Also, just wanted to add that I truly am not trying to be snarky or rude! I care deeply about these issues as well but I do think Emily is held to a standard of perfection that’s simply unattainable and it makes me feel bad!
Christina, the post originally used “Ladies.” The blog updated it once the issue was pointed out.
Shana: Where does this say a carpenter/cabinetmaker is a man? That is the conclusion YOU jumped to. It’s not what this says. She’s directing this at “ladies” because most of her readers are “ladies.” “Folks” would have worked. But nothing about “carpenter/cabinetmaker” is “gendered.”
Okay this house is AMAZING and gave me sooo much inspiration – but also so much anxiety that the kitchen we just designed and is going to be installed in the next couple months is a “copy of devol/Plain english” and will end up feeling dated….UGHHH. We were also hoping to keep some of those timeless, crafted, Shaker-y ingredients, with our own personal touches….need to revisit our design with new eyes. We need to see your other inspiration homes soon too…
Please don’t despair! I think deVOL & Plain English kitchens will be/are absolutely timeless -their designs might be a ‘trend’ in the US but have stood the test of time back home. (Also! does anyone else think it’s more realistic to expect to have our taste’s/perspectives evolve..? For instance, when designing my kitchen remodel 5+ years ago, I thought it would look like I was too big for my britches if I went with marble for a backsplash so instead went with subway tile -but, have since come to realize it’s perfectly acceptable to wear my britches on the snug side (and when I say ‘marble’ I mean ‘Formica Calacatta Marble Satintouch Laminate Sheet’ which I am absolutely going to install directly over the existing subway tile w/dark grout backsplash despite that it screams ‘treeeend!’. I shall do this simply because I want to : ) Okay, and because my eye craves the quieted pattern, the seamlessness between counter and backsplash in the same material, how it helps to visually expand my small galley style kitchen etc, etc. Which is a VERY roundabout way of saying “do what you love!” but maybe, perhaps, with the understanding/expectation -permission!- to make adjustments… Read more »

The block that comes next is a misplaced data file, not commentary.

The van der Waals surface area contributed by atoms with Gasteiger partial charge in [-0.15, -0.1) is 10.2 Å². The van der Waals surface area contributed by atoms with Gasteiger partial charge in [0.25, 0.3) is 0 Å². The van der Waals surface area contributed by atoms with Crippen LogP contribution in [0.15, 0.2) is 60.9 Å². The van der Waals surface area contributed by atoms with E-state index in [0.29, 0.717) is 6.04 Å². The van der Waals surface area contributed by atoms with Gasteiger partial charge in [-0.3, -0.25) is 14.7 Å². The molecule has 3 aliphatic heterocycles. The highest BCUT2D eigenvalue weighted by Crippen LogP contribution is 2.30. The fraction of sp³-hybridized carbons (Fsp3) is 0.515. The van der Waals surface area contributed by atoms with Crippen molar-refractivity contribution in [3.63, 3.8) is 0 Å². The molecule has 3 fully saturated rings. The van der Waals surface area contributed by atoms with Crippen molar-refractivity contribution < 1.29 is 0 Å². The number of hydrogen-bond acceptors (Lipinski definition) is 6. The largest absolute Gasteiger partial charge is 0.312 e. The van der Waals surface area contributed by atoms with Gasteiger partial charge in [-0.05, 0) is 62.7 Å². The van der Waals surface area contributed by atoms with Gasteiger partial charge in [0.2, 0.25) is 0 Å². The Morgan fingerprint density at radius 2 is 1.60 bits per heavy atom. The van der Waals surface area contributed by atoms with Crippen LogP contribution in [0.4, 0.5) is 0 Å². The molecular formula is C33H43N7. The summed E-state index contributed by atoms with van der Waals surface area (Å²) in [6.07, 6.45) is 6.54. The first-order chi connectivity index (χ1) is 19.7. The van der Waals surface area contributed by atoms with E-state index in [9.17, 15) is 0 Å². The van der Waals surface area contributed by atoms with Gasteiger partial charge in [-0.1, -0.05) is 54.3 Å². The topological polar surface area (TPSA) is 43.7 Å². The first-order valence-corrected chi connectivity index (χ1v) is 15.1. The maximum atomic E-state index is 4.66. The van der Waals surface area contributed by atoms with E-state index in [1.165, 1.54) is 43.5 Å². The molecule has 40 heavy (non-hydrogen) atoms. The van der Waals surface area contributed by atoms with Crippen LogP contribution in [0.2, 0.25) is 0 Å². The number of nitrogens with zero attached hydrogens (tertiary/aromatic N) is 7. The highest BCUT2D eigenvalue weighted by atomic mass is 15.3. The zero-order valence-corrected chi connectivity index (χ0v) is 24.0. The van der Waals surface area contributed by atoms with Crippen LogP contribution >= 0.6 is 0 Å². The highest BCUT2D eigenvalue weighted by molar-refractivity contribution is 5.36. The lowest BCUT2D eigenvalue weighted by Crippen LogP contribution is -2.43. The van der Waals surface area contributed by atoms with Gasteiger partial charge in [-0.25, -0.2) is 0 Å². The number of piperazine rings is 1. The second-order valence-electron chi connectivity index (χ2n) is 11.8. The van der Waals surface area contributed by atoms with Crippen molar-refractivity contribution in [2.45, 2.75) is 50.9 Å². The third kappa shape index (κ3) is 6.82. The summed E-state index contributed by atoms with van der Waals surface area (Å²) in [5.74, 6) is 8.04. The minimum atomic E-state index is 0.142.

Agree! I’m also remodeling my kitchen and I’m also going for that “deVOL kitchen but on a budget I can actually afford” look. Is it trendy right now? Yes, but I think it’s one of those timeless trends. It’s not my fault that I’ve always loved British design and it just so happens to be the hot thing here in the US now that I can finally afford to redo my kitchen! My guess is in 5-10 years it will still look classic and beautiful and rather than being dated, it just won’t be the IT kitchen of the moment. Kind of like how all white kitchens will always be a classic, even though they’re not as popular now as they were 10 years ago. If you love it, go for it!
I seriously cannot imagine any deVOL or Plain English kitchen ever looking dated, and I was shocked to hear she thought it was a trend!! I guess I can see how it might be (?) but also the materials and design are just classic…and I would really love to one day have a deVOL kitchen…sigh….
DeVol is nothing but timeless. I bet it’ll be beautiful. I think she just meant we are seeing more of it. And that’s because it is SO good.